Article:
Phillips: Of course, I am proud of the awards we have won over the years, and I’m very proud of the culture of inventiveness and fun at the brewery. But I’m also very excited by our longstanding push to sustainability. We have been monitoring our CO2 life cycle analysis for over 10 years now, and it has helped to guide a lot of our decisions, such as installing a mash press to reduce barley consumption (which turns out to be the most significant factor within our control), building a CO2 reclaim plant in 2015, and investing in a malt plant so we can process locally-grown barley. And most importantly it has led us to have a very low CO2 footprint.
GBG: What about the craft beer scene here in Victoria? How has it matured in the past 20 years?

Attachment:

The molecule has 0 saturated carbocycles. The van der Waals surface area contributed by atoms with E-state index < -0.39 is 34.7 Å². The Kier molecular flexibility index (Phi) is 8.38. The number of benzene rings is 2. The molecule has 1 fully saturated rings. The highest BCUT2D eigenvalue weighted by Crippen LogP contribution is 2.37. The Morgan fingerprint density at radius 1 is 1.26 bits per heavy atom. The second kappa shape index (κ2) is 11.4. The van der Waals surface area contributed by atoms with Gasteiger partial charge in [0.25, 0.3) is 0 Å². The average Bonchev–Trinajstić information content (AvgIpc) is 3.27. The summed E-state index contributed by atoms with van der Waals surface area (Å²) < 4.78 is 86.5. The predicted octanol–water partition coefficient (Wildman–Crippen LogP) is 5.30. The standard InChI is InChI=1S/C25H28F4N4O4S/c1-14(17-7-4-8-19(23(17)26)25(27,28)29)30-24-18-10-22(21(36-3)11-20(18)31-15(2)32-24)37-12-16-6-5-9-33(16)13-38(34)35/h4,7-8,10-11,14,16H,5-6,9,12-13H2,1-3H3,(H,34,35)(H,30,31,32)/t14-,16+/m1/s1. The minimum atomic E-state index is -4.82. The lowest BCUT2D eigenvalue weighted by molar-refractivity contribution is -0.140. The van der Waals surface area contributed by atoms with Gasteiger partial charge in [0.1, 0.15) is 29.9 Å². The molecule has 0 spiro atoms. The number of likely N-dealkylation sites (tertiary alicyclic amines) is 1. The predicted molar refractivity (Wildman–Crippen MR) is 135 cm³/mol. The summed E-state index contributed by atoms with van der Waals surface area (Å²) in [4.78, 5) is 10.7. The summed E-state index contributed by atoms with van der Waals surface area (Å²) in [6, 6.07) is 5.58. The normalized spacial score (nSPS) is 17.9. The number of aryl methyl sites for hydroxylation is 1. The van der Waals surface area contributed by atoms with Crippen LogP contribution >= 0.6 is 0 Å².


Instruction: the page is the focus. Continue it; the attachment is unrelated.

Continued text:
Phillips: I think one of the interesting things about the craft beer scene in Victoria is that it hasn’t changed nearly as much as it has in other places. Victoria was a very early adopter of craft beer, I suspect much of this is due to the Great Canadian Beer Festival. Victorians were adventurous in beer and supported their local breweries, such as Spinnakers, Swans, Vancouver Island, Lighthouse, and Canoe. Breweries have opened since, but not to the scale that there have been in other places. Because so many of us were open long before tasting rooms were allowed, our taproom culture has been slow to develop, but I think that is starting to change.
GBG: Phillips has become a big part of the cultural fabric of Victoria, even more so since you opened the tasting room and started hosting major events like HOPoxia and the Backyarder. Are there any major changes planned for the brand or the brewery itself in coming years? Any new plans to connect with your home market post-Covid?